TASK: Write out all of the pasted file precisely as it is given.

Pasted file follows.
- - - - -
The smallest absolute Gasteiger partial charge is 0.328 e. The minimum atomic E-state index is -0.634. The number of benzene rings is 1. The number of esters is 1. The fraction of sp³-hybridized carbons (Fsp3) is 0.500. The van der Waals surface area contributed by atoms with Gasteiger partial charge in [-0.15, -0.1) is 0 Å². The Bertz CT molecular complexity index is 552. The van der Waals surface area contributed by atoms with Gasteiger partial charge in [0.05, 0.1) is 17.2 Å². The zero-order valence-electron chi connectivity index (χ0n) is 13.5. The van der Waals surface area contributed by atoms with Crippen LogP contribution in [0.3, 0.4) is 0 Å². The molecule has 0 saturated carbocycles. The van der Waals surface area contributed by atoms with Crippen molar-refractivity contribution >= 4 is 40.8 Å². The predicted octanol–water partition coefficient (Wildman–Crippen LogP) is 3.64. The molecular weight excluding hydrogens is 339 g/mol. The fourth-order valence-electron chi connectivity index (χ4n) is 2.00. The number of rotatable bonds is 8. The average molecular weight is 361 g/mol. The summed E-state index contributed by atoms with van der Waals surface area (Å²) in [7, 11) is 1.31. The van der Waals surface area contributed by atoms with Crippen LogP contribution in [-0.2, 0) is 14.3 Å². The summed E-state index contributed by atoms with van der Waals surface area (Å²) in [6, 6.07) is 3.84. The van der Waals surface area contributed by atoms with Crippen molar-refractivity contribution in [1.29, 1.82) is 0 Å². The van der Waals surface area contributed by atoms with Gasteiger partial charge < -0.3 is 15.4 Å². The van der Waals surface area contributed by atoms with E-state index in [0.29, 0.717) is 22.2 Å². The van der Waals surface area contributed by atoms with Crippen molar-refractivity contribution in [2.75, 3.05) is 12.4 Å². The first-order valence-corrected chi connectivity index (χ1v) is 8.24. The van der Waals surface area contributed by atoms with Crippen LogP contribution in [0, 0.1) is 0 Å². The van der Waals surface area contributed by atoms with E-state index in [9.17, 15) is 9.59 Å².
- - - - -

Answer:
The smallest absolute Gasteiger partial charge is 0.328 e. The minimum atomic E-state index is -0.634. The number of benzene rings is 1. The number of esters is 1. The fraction of sp³-hybridized carbons (Fsp3) is 0.500. The van der Waals surface area contributed by atoms with Gasteiger partial charge in [-0.15, -0.1) is 0 Å². The Bertz CT molecular complexity index is 552. The van der Waals surface area contributed by atoms with Gasteiger partial charge in [0.05, 0.1) is 17.2 Å². The zero-order valence-electron chi connectivity index (χ0n) is 13.5. The van der Waals surface area contributed by atoms with Crippen LogP contribution in [0.3, 0.4) is 0 Å². The molecule has 0 saturated carbocycles. The van der Waals surface area contributed by atoms with Crippen molar-refractivity contribution >= 4 is 40.8 Å². The predicted octanol–water partition coefficient (Wildman–Crippen LogP) is 3.64. The molecular weight excluding hydrogens is 339 g/mol. The fourth-order valence-electron chi connectivity index (χ4n) is 2.00. The number of rotatable bonds is 8. The average molecular weight is 361 g/mol. The summed E-state index contributed by atoms with van der Waals surface area (Å²) in [7, 11) is 1.31. The van der Waals surface area contributed by atoms with Crippen LogP contribution in [-0.2, 0) is 14.3 Å². The summed E-state index contributed by atoms with van der Waals surface area (Å²) in [6, 6.07) is 3.84. The van der Waals surface area contributed by atoms with Crippen molar-refractivity contribution in [1.29, 1.82) is 0 Å². The van der Waals surface area contributed by atoms with Gasteiger partial charge < -0.3 is 15.4 Å². The van der Waals surface area contributed by atoms with E-state index in [0.29, 0.717) is 22.2 Å². The van der Waals surface area contributed by atoms with Crippen molar-refractivity contribution in [2.75, 3.05) is 12.4 Å². The first-order valence-corrected chi connectivity index (χ1v) is 8.24. The van der Waals surface area contributed by atoms with Crippen LogP contribution in [0, 0.1) is 0 Å². The van der Waals surface area contributed by atoms with E-state index in [9.17, 15) is 9.59 Å².